ING: Hungary's inflation is back to 2012 levels and above 5%

ING: Hungary's inflation is back to 2012 levels and above 5%
Hungary's inflation soared to over 5% in April, a level not seen since 2012, and there is more to come
By Peter Virovacz Senior Economist with ING in Hungary May 13, 2021

Headline inflation significantly accelerated in April, reaching a level not seen since end-2012. Fuel and tobacco triggered the acceleration, and there's more to come.

Inflation has started to move steeply upwards in recent months, as expected. In April, Hungarian headline inflation accelerated by 1.4ppt to 5.1% year on year, overshooting the market consensus. We can partly blame base effects as the oil price collapse last spring provides an exceptionally low base. However, the 0.8% increase in inflation from the previous month is also strong. The main drivers of inflation have remained the same, but there are signs that energy and non-energy commodity price increases have started to spill over into consumer prices.

Fuel prices decreased by 1.2% on a monthly basis, but as a result of last year’s steep drop in oil prices, this translated into 39.2% y/y inflation. It explains roughly 2.3ppt of the headline CPI. This significant impact will start to fade from May, as fuel prices started their rise in May 2020.

Excise duty changes have remained a key element shaping inflation, mainly through tobacco. Prices in this product group rose by 20.1% on a yearly basis, which explains 1.2ppt of the headline reading. So, only two items are responsible for almost 69% of the general price pressure.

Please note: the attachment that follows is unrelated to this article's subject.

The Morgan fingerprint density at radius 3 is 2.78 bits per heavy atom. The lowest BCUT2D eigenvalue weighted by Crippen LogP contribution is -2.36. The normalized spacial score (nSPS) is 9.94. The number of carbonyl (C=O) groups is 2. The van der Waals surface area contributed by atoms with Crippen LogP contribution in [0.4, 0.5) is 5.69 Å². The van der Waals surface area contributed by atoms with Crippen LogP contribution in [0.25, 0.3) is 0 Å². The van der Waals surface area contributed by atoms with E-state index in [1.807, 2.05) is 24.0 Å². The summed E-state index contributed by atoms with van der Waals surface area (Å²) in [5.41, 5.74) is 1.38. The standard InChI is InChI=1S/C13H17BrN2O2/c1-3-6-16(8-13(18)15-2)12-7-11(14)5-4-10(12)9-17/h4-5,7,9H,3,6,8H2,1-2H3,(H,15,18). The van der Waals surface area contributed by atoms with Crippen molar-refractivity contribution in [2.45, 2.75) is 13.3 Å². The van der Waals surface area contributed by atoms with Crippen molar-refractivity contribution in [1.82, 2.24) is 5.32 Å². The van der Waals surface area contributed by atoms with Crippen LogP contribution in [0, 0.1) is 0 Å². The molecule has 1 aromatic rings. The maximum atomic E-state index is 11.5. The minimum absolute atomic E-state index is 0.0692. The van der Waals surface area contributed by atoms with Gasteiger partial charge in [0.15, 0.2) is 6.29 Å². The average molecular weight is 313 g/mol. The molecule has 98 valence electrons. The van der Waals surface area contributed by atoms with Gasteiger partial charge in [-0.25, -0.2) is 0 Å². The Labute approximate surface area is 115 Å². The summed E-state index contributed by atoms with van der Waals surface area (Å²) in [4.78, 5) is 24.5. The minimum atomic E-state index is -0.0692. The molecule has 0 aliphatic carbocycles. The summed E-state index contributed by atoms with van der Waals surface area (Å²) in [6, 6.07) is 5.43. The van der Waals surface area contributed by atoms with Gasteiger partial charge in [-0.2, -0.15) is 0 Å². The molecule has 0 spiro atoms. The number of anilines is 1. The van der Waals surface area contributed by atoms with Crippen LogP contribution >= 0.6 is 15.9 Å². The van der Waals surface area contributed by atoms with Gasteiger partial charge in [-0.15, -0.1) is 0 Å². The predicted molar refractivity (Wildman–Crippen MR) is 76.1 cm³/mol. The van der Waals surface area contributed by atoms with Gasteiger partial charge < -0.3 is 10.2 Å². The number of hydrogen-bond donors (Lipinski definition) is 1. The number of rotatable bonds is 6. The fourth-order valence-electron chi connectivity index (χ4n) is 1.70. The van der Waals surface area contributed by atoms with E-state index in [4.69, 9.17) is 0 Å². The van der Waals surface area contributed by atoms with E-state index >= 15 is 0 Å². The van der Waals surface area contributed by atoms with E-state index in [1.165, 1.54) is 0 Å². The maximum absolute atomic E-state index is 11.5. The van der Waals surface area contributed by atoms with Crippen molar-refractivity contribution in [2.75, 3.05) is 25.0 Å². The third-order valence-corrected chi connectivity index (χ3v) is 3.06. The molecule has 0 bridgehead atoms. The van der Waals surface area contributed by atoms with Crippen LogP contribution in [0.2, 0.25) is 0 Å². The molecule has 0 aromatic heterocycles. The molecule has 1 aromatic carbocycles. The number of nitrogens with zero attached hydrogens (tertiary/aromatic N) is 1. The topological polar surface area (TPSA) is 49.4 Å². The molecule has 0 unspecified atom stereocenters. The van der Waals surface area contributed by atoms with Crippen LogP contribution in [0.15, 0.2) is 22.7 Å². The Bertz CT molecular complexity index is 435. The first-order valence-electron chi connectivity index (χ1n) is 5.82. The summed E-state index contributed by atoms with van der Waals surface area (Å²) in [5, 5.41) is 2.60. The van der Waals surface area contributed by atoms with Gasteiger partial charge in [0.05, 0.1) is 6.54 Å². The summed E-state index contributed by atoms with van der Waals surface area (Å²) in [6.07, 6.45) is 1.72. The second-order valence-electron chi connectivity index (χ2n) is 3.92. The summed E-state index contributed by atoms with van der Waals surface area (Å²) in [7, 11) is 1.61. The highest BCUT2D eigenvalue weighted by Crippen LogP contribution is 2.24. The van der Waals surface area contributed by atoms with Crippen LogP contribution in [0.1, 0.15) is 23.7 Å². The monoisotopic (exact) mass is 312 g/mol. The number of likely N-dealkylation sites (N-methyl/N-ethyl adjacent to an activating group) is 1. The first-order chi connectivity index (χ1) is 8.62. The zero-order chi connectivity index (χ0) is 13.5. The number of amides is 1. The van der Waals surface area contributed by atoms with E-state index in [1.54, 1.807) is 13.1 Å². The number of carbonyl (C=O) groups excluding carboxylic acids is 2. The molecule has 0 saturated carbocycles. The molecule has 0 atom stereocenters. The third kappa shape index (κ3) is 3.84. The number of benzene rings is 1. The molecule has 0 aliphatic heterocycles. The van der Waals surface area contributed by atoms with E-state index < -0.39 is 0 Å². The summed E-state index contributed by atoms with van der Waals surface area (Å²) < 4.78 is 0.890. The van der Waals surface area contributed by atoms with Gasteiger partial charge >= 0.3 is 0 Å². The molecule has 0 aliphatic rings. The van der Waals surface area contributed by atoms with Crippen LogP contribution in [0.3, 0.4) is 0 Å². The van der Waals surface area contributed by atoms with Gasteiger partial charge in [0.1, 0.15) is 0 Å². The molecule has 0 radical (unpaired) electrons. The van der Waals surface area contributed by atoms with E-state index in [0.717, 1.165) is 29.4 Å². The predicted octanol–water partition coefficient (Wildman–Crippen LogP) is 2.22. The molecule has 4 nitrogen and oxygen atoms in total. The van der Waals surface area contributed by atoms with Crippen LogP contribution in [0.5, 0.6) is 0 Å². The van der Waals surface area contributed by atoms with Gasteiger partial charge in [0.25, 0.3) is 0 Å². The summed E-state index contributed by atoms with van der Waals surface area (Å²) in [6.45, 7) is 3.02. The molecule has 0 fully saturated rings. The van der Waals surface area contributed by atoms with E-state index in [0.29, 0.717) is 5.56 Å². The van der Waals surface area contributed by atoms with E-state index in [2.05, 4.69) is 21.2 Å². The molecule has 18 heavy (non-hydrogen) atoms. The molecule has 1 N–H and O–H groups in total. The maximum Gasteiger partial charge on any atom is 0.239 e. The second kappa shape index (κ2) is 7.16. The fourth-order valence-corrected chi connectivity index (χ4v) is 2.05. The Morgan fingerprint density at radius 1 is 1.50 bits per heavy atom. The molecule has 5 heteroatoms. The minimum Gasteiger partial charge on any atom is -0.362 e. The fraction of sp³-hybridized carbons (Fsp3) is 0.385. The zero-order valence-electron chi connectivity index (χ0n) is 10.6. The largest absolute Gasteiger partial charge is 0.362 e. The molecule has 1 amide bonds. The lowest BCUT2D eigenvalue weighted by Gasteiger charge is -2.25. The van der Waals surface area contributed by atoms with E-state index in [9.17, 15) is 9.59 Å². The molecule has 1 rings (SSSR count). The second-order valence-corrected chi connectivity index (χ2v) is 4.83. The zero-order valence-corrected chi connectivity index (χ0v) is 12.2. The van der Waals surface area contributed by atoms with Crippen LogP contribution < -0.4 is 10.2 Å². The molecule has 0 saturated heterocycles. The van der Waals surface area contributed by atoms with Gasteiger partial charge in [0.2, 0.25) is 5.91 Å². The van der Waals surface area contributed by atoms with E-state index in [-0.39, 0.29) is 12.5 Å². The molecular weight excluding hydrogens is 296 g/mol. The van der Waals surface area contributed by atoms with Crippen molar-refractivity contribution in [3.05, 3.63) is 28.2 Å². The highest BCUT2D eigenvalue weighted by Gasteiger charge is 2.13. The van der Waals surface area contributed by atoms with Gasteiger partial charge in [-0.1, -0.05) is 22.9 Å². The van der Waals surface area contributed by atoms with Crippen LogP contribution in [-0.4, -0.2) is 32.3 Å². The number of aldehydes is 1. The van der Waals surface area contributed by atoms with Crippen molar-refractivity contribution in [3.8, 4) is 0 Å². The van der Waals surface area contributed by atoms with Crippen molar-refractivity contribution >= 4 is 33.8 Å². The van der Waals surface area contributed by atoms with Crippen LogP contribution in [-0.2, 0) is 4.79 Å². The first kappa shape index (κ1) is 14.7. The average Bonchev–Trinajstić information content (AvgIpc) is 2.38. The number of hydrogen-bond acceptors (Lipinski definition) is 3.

But there is more. Durables prices rose by 0.3% on a monthly basis. With that, the yearly inflation reading has remained above 3% for the fourth month in a row. This reflects the strong demand in durables mixed with the supply chain issues (main chip shortage) which have increased the prices of electronic appliances, white goods and cars. Looking forward, based on commodity prices and rising producer prices, we see a significant risk that this will show up in consumer prices within six months.

Inflation in food eased somewhat in general. However, prices of cereals, oils, fats and related processed food products started to pick up, showing the impact of increasing agricultural producer prices.

Finally, we see the next round of inflation pressures coming from services as a result of the re-opening of the economy. Although this started in April, due to data recording rules, it has barely affected services inflation (2% y/y) and we see a more significant impact in May.

As the Statistical Office signalled earlier this month, it has revised the core inflation basket, leaving out alcoholic beverages and tobacco products. With this change, the new core inflation reading came in at 3.1% y/y, roughly 1ppt lower than the reading based on the old setup. Nonetheless, core inflation accelerated by 0.3ppt, so underlying price pressures are increasing too. This is reflected by the National Bank of Hungary's underlying inflation indicators too.

So-called sticky price inflation moved to 4.2% y/y, a record high in the past 13.5 years. The central bank’s core inflation reading, which excludes tax changes, also reflects the changes made by the Statistical Office. With that, there is not much difference between the two readings, as the majority of the tax effect is coming from tobacco products.

With a higher-than-expected April inflation, we see an upside risk to our 4.1% headline CPI forecast in 2021. The re-opening-related inflation is ahead of us and we also expect producer price increases to spill over into consumer prices within the next six months. This could mean that headline inflation will remain above 4% throughout this year. Today’s inflation reading, however, won’t change the NBH’s imminent stance. As core inflation is within the tolerance band, the central bank can continue its wait-and-see approach. This could only be challenged by significant sell-side pressures on the forint, in our view. This will pose upside risks to inflation, in addition to the possible second round effects coming from re-opening and commodity price shocks.  

Peter Virovacz is the Senior Economist for ING in Hungary. This note first appeared on ING’s THINK.ING portal here.

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